3. Fear is a reaction. Courage is a decision.
4. A nation that forgets its past has no future.
5. The POSITIVE THINKER sees the INVISIBLE, feels the INTANGIBLE, and achieves the
6. If you’re not a liberal at twenty you have no heart, if you’re not a conservative at forty, you
have no brain.
7. Socialism is a philosophy of failure, the creed of ignorance, and the gospel of envy, its
inherent virtue is the equal sharing of misery.
Monthly Farming Update
8. There is nothing government can give you that it hasn’t taken from you in the first place.
9. The best argument against democracy is a five-minute conversation with the average voter.
10. Success consists of going from failure to failure without loss of enthusiasm.
11. A pessimist sees the difficulty in every opportunity; an optimist sees the opportunity in every
12. The main vice of capitalism is the uneven distribution of prosperity. The main vice of
socialism is the even distribution of misery.
13. You don’t make the poor richer by making the rich poorer.
14. If Britain must choose between Europe and the open sea, she must always choose the open
+ Business Box February 2018
The crystal ball has just got a little darker!
Well, we all knew it was coming. Philip Hammond, the Chancellor
who has a penchant for proposing particularly unpopular changes to
tax and funding legislation and seems to have no concept of real life,
has instructed the Office of Tax Simplification to carry out a review of
The OTS was a good idea. It was introduced in 2010 and its first
results were to persuade the Chancellor at the time to abolish 43 tax
reliefs, most of which were so obscure that there was little impact on
any UK citizen but, like any quango, it had to justify its existence. Its
impact on the Exchequer was less than negligible.
However, complex as Inheritance Tax can be, there is a sinister
backdrop to the instruction. The announcement states the review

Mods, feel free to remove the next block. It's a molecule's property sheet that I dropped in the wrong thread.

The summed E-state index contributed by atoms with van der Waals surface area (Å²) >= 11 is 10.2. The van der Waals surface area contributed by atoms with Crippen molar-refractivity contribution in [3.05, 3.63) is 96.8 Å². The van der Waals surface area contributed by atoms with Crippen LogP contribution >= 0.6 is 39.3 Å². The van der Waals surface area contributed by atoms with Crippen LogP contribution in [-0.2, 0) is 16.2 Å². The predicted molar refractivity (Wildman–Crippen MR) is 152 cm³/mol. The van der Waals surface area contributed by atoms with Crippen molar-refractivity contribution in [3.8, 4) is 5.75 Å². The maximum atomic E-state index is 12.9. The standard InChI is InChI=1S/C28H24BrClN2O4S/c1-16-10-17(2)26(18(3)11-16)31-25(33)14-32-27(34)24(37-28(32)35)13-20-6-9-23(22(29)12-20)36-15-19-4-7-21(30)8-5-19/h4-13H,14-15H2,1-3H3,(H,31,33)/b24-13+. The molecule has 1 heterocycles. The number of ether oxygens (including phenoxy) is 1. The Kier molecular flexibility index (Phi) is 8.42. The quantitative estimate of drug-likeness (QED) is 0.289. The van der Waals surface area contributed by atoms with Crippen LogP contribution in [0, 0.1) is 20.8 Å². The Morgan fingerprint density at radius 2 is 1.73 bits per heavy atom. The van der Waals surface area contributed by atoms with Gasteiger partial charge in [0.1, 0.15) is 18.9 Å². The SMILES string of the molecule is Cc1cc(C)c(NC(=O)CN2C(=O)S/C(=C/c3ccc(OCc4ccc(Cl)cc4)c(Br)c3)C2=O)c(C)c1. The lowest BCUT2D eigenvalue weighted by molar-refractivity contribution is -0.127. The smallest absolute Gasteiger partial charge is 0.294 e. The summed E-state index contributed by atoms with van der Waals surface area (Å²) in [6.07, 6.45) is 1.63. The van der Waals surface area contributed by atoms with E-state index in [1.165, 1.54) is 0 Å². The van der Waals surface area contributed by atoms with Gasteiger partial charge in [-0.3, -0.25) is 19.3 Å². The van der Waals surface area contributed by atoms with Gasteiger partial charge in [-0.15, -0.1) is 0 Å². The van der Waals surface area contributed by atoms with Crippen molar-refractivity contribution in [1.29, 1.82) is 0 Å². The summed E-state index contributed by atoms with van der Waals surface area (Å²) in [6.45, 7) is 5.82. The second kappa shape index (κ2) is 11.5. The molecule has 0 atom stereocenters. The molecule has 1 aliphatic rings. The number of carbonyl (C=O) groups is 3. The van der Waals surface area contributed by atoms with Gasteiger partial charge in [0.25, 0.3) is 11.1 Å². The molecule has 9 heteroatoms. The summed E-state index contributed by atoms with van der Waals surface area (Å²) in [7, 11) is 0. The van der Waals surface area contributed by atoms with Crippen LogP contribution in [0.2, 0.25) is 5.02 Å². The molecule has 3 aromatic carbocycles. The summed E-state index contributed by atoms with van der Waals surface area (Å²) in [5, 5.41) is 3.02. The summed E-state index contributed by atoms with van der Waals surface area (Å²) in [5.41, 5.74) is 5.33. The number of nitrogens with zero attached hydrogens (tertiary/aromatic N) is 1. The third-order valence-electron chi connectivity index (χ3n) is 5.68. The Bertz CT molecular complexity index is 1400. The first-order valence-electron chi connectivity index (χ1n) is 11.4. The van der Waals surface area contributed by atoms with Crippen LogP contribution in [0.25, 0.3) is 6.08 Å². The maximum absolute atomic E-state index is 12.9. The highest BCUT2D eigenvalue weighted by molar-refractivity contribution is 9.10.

“will focus on the technical and administrative issues ... such as
submitting returns and paying the tax due.” Not simple issues but a lot
less complex than most aspects of tax legislation. However, it also
states it will “examine matters of routine estate planning and
disclosure.” It has been suggested there should be a simplification of
the reliefs for businesses, for example removing the need for farmers
to claim both agricultural and business reliefs.
Little publicised, a “committee” has been examining the reliefs available
To tax agricultural property would be total madness. An industry
which has a return on capital of less than 1 per cent cannot afford
penal capital taxes when no cash is generated. But the 100 per cent
relief can just as easily apply to “investment assets” such as cottages
which have become surplus to agricultural requirements. If they are
“surplus” many would say the Inheritance Tax exemption should not
When you look into your crystal ball to plan the future of your farm,
your family, your business, spare a thought for how legislation will
develop. It cannot get any more favourable than it is at present. You
may need to act before it is too late.
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The MFU was edited from
1991 to 2006 by John Nix,
Emeritus Professor of
Farm Business Management
at Imperial College London